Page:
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北京赛车手机投注

时间: 2019年11月13日 13:44 阅读:5586

北京赛车手机投注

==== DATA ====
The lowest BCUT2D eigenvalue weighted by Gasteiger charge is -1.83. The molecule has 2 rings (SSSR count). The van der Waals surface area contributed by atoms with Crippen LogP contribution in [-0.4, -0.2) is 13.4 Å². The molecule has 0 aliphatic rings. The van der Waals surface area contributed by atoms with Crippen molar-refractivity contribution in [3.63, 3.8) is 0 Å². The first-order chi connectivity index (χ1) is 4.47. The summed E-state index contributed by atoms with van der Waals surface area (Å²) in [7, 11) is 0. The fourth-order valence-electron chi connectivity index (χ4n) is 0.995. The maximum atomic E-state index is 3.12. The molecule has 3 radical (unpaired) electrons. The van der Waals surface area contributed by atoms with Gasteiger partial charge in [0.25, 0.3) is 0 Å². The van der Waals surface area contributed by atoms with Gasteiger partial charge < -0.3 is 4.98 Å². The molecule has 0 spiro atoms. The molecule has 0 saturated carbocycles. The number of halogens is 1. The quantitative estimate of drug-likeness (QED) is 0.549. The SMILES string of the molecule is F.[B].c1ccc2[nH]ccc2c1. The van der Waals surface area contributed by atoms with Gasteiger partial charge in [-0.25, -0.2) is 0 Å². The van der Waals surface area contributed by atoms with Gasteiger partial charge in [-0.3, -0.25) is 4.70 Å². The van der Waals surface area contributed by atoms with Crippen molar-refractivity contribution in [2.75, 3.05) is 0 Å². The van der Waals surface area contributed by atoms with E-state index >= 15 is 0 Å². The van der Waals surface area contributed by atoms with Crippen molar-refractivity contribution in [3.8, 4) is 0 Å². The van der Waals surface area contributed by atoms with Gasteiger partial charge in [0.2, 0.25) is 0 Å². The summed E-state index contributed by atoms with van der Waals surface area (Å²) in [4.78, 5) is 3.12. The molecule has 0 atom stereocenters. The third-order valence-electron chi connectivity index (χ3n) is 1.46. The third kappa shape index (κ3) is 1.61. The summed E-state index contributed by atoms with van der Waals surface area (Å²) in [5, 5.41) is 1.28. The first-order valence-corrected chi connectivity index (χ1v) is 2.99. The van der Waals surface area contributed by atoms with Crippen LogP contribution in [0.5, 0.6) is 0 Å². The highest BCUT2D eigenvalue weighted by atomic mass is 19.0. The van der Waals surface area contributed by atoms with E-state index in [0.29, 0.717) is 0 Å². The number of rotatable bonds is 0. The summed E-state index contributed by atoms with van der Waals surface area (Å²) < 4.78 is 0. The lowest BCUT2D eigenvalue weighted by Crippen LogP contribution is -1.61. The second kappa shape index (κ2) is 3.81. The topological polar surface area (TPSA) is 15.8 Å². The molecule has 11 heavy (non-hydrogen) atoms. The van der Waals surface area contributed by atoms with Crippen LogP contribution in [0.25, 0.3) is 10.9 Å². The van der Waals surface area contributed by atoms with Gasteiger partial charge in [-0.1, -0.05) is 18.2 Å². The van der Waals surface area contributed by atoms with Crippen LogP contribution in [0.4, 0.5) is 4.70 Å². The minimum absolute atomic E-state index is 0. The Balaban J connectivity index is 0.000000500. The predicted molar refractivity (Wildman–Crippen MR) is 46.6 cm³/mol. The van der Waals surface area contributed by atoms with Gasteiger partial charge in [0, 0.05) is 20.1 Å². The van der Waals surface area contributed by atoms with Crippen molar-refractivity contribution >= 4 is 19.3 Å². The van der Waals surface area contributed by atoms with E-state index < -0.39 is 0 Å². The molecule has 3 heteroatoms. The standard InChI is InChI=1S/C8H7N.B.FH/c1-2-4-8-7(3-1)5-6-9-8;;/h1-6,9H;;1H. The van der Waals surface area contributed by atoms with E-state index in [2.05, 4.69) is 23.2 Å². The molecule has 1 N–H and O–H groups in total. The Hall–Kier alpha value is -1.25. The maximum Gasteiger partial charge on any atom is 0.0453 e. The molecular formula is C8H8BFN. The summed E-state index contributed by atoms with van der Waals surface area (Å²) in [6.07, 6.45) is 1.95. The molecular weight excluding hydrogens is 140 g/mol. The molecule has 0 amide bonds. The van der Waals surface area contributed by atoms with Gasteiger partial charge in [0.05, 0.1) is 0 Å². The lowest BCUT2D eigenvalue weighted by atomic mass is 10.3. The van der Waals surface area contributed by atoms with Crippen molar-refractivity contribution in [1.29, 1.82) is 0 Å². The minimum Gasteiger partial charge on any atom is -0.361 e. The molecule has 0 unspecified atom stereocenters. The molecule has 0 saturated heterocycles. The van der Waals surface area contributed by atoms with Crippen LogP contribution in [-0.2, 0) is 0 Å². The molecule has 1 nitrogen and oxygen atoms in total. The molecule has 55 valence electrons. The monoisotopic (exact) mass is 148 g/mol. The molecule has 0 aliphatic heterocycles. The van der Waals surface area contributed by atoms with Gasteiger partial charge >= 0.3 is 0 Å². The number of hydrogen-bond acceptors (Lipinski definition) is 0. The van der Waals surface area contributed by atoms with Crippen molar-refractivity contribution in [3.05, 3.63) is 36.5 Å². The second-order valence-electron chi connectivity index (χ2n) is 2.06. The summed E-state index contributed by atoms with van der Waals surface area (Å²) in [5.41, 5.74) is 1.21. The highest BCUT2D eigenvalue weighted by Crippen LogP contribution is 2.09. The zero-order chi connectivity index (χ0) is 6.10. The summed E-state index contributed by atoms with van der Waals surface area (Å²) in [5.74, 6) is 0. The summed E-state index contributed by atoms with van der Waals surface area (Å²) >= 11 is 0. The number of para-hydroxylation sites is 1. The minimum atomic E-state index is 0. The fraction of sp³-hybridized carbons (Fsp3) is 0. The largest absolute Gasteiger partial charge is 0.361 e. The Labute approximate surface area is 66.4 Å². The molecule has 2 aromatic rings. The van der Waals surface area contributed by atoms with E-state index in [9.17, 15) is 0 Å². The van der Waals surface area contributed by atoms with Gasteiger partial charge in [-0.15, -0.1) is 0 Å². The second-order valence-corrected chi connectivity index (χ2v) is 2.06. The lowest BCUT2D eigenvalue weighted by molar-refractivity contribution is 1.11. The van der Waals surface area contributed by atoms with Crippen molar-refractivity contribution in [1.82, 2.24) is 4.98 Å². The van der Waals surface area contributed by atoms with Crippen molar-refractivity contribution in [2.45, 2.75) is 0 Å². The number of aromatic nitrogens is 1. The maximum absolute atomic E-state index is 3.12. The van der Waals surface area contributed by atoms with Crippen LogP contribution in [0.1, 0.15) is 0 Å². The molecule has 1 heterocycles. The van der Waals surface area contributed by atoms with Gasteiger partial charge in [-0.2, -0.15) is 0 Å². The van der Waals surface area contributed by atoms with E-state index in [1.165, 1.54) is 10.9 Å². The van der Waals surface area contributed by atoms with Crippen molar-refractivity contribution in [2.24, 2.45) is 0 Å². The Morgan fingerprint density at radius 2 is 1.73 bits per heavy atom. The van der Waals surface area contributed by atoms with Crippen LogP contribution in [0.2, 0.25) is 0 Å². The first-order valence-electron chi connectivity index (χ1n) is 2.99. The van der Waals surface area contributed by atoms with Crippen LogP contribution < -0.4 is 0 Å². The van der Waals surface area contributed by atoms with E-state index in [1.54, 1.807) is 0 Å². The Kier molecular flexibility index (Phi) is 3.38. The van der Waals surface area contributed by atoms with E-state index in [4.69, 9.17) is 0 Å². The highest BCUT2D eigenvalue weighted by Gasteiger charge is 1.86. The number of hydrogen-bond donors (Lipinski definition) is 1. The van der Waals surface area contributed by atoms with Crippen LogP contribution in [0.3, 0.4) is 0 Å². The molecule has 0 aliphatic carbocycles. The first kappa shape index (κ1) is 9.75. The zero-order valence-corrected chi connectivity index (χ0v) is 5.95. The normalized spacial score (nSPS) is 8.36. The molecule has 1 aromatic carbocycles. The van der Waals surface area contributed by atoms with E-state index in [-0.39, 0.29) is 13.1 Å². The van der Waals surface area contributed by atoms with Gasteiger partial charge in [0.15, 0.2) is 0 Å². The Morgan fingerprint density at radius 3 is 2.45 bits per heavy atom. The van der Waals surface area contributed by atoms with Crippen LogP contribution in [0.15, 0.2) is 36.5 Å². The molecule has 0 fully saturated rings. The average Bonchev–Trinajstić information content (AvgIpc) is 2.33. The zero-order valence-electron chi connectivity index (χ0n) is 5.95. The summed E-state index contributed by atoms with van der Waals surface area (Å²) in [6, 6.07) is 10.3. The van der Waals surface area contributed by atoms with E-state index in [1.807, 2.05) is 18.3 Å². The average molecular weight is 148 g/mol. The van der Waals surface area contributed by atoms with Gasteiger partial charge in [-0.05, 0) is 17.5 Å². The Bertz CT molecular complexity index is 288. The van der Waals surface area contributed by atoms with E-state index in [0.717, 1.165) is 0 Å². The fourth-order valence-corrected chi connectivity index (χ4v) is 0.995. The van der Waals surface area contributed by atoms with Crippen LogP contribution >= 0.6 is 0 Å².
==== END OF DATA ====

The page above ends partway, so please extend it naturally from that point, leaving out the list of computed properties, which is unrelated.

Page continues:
� "He hired me with the full understanding that I was going to put together a warehouse and distributionsystem. I accepted the job, moved down here, and started drawing some plans. Then one day heproceeds to tell me he doesn't know for sure whether we really need a warehouse yet or not. It upset meto no end because that was really the only field I wanted to be into. I said, 'Gee, Sam, I want to run awarehouse.' For about six months to a year there, I just worked doing various things around thecompany, and in my spare time I drew up plans for a distribution center. There wasn't room for me in theoffice so they knocked a hole through the wall and went into the upstairs of the shoe store next door. Itwas kind of like an attic, my office, with no heat or air conditioning in it. We had one old toilet for a restroom, with a screen-door hook on the door. And there were about twenty-five people working there bynow. Sam would come by every so often and tell me to keep working on drawing those warehouseplans, but I could see he wasn't sure about it at all."I knew we needed a warehouse. I just wanted to make sure we got the kind we needed, and at this timetoo, remember, we were financing everything ourselves. We were borrowing heavily to open new stores. � 北京赛车手机投注 "He hired me with the full understanding that I was going to put together a warehouse and distributionsystem. I accepted the job, moved down here, and started drawing some plans. Then one day heproceeds to tell me he doesn't know for sure whether we really need a warehouse yet or not. It upset meto no end because that was really the only field I wanted to be into. I said, 'Gee, Sam, I want to run awarehouse.' For about six months to a year there, I just worked doing various things around thecompany, and in my spare time I drew up plans for a distribution center. There wasn't room for me in theoffice so they knocked a hole through the wall and went into the upstairs of the shoe store next door. Itwas kind of like an attic, my office, with no heat or air conditioning in it. We had one old toilet for a restroom, with a screen-door hook on the door. And there were about twenty-five people working there bynow. Sam would come by every so often and tell me to keep working on drawing those warehouseplans, but I could see he wasn't sure about it at all."I knew we needed a warehouse. I just wanted to make sure we got the kind we needed, and at this timetoo, remember, we were financing everything ourselves. We were borrowing heavily to open new stores. In 1971, we took our first big step: we corrected my big error of the year before, and started aprofit-sharing plan for all the associates. I guess it's the move we made that I'm proudest of, for a numberof reasons. Profit sharing has pretty much been the carrot that's kept Wal-Mart headed forward. Everyassociate of the company who has been with us at least a year, and who works at least 1,000 hours ayear, is eligible for it. Using a formula based on profit growth, we contribute a percentage of everyeligible associate's wages to his or her plan, which the associate can take when they leave thecompanyeither in cash or Wal-Mart stock. There's nothing that unusual about the structure of the plan. � � � � The biggest challenge was buying health and beauty aids at low cost and staying stocked up on thembecause those items were really at the heart of almost every early discounter's strategy. I figured that outafter I went into the first Gibson's store. His whole concept was to buy direct at a lower cost thanindividual stores could buy, then charge $300 a month to run one of his franchises, and he would act asthe store's buying agent. The basic discounter's idea was to attract customers into the store by pricingthese itemstoothpaste, mouthwash, headache remedies, soap, shampooright down at cost. Those werewhat the early discounters called your "image" items. That's what you pushed in your newspaperadvertisinglike the twenty-seven-cent Crest at Springdaleand you stacked it high in the stores to callattention to what a great deal it was. Word would get around that you had really low prices. Everythingelse in the store was priced low too, but it had a 30 percent margin. Health and beauty aids were pricedto give away. � � � "He hired me with the full understanding that I was going to put together a warehouse and distributionsystem. I accepted the job, moved down here, and started drawing some plans. Then one day heproceeds to tell me he doesn't know for sure whether we really need a warehouse yet or not. It upset meto no end because that was really the only field I wanted to be into. I said, 'Gee, Sam, I want to run awarehouse.' For about six months to a year there, I just worked doing various things around thecompany, and in my spare time I drew up plans for a distribution center. There wasn't room for me in theoffice so they knocked a hole through the wall and went into the upstairs of the shoe store next door. Itwas kind of like an attic, my office, with no heat or air conditioning in it. We had one old toilet for a restroom, with a screen-door hook on the door. And there were about twenty-five people working there bynow. Sam would come by every so often and tell me to keep working on drawing those warehouseplans, but I could see he wasn't sure about it at all."I knew we needed a warehouse. I just wanted to make sure we got the kind we needed, and at this timetoo, remember, we were financing everything ourselves. We were borrowing heavily to open new stores. But I never seriously considered retail in those days. In fact, I was sure I was going to be an insurancesalesman. I had a high school girlfriend whose father was a very successful salesman for GeneralAmerican Life Insurance Company, and I had talked to him about his business. It appeared to me that hewas making all the money in the world. Insurance seemed like a natural for me because I thought I couldsell. I had always sold things. As a little kid I soldLibertymagazines for a nickel, and then switched toWoman's Home Companion when it came along for a dime, figuring I could make twice as muchmoney. The girl and I broke up, but I still had big plans. I figured I would get my degree and go on to theWharton School of Finance inPennsylvania. But as college wound down, I realized that even if I kept upthe same kind of work routine I'd had all through college, I still wouldn't have the money to go toWharton. So I decided to cash in what chips I already had, and I visited with two company recruiterswho had come to theMissouricampus. Both of them made me job offers. I accepted the one from JCPenney; I turned down the one from Sears Roebuck. Now I realize the simple truth: I got into retailingbecause I was tired and I wanted a real job.